This also highlights the main disadvantage of the name “import” as it is already used for the ingesting of export archives and could potentially be confused.
However, when explicitly referred to as “calculation job importing” the risk of ambivalence should be minimal, and any alternative names would be a lot less clear.
User interface and example¶
Below an example of the user interface that would follow when implementing the presented design.
CalcJob class gets a new classmethod
get_importer, that can be used to retrieve the associated
CalcJobImporter class, and will have the following specification:
@classmethod def get_importer(cls, entry_point_name: str = None) -> CalcJobImporter: """Load the `CalcJobImporter` associated with this `CalcJob` if it exists. By default an importer with the same entry point as the ``CalcJob`` will be loaded, however, this can be overridden using the ``entry_point_name`` argument. :param entry_point_name: optional entry point name of a ``CalcJobImporter`` to override the default. :return: the loaded ``CalcJobImporter``. :raises: if no importer class could be loaded. """
As stated in the docstring, by default the method will attempt to load the class from the
aiida.calculations.importers entry point group with the same entry point name as the
CalcJob class itself.
Alternatively, if the entry point name does not match that of the
CalcJob, an explicit entry point name can be specified.
The implementation will simply forward the request to the
CalcJobImporterFactory which will operate just like all other plugin factories and so the user can also opt to use the factory directly.
get_importer method on the
CalcJob class is just a convenience method as often that is the central point from which the importing process will be thought of and there will typically be just a single importer with the same entry point name.
CalcJobImporter is an abstract class which is defined as follows:
class CalcJobImporter: @staticmethod @abstractmethod def parse_remote_data(remote_data: RemoteData, **kwargs) -> Dict[str, Union[Node, Dict]]: """Parse the input nodes from the files in the provided ``RemoteData``. :param remote_data: the remote data node containing the raw input files. :param kwargs: additional keyword arguments to control the parsing process. :returns: a dictionary with the parsed inputs nodes that match the input spec of the associated ``CalcJob``. """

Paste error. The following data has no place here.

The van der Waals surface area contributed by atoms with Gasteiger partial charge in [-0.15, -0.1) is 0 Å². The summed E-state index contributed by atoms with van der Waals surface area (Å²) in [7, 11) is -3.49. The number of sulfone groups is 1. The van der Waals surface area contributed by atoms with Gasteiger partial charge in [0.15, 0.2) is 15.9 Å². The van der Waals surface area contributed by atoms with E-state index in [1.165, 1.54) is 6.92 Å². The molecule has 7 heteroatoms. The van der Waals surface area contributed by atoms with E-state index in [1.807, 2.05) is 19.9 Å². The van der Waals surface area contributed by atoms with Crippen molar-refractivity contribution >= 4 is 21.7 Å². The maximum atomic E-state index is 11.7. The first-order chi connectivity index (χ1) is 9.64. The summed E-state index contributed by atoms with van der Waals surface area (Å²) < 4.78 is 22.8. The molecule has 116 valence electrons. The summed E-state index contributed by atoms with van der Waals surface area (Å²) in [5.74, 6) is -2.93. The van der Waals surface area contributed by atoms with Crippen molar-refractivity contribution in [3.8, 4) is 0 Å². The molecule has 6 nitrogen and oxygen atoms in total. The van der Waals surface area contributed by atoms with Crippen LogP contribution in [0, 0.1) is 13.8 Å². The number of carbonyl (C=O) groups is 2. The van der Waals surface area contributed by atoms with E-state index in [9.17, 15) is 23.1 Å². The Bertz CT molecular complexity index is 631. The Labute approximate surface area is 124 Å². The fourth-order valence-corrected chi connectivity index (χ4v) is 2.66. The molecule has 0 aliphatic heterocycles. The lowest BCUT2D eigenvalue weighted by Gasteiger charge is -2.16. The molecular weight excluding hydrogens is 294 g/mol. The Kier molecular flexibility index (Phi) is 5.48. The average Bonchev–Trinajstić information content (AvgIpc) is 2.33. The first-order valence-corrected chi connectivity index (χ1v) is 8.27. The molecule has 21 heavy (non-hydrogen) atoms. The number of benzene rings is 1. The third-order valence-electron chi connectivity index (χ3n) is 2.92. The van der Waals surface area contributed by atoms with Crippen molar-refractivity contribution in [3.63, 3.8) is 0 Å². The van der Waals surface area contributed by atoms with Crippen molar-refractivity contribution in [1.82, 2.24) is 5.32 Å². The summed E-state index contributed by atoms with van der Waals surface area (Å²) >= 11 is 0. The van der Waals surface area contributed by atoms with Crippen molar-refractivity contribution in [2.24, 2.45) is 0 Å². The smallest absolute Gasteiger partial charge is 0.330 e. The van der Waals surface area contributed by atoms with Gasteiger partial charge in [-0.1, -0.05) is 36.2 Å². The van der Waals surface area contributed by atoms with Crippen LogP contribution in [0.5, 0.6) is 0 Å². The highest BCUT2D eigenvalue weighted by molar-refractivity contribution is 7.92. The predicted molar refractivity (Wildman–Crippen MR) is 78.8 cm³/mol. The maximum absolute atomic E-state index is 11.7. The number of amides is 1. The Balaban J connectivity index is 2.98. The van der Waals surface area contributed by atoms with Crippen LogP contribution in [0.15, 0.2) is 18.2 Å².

A plugin package can implement this class for a particular
CalcJob and register it with an entry point in the
parse_remote_data should parse the content of the
remote_data node and turn them into the dictionary of inputs that would create the outputs that are contained within, were it to be run through the actual
From a user perspective, the following is an example of what an actual import of a completed calculation job would look like:
computer = load_computer('localhost') remote_data = RemoteData('/absolute/path/to/outputs', computer=computer) inputs = CalcJobPlugin.get_importer().parse_remote_data(remote_data) # This is functionality that will have to be provided by the specific calculation job plugin inputs['remote_folder'] = remote_data results, node = run.get_node(CalcJobPlugin, **inputs) assert node.get_attribute('imported')
Note that despite this unified interface, a single entry point in
verdi to import a calculation job for an arbitrary entry point might not be trivial.
This is because each
CalcJobImporter implementation may require any number of custom keyword arguments that cannot necessarily be translated dynamically to command line interface options.
Still, as shown by the example above, the code for importing a job is relatively simple and homogeneous and the user should merely now about the specific keyword arguments which should be documented by the plugin package.
Pros and Cons¶
There are no explicit negatives in providing this new functionality, but it does provide a lot of value as it will lower the barrier to the adoption of AiiDA by new users and it reduces the waste of computational resources by preventing completed calculations from having to be recomputed. However, there are pros and cons in the proposed design of the user interface, which will be discussed in the following.
Reusing the exact infrastructure of native calculation jobs guarantees that the resulting provenance graph is as close to a native run as possible.
importedattribute makes it still possible to distinguish imported calculations both in querying as through the API, when necessary.
Using the same user interface to launch import jobs as for native jobs makes it easier for users to understand it and prevents them from having to learn yet another method, with the corresponding imports.
By using the same infrastructure and interface, the import of jobs can even be seamlessly integrated with existing workchains. For example, an existing
BaseRestartWorkChainwill automatically expose the
remote_folderinput port and so the user can even pass this to the workchain and have the calculation imported through the workchain, without having to change a single line of code in the workchain itself. If one chooses to use a separate interface, this functionality is barred off, unless the workchain code is updated explicitly to accommodate this possibility.
By purposefully not providing a basic interface for the conversion of output files to inputs nodes in
aiida-core, we do not run the risk that it is not generic enough for certain calculation job plugins.
The similarity in launching mechanism for native and import calculation jobs may actually be confusing to users. The fact that the only difference is the additional
remote_folderinput node, might go overlooked. I actually think this will not be a problem but I am including it here as it has been brought up as a con of the current design by other in private conversations. Since one actually have to construct a
RemoteDataand include it in the inputs, I do not think that this happens by accident or to an unexpecting user.
By purposefully not providing a basic interface for the conversion of output files to inputs nodes in
aiida-core, we run the risk that the various solutions and their interfaces, that will be designed and provided by the plugins will be wildly disparate. This might negate the benefits of the consistent import interface itself in
aiida-core, by having differing interfaces to create the input nodes themselves, which is a prerequisite step.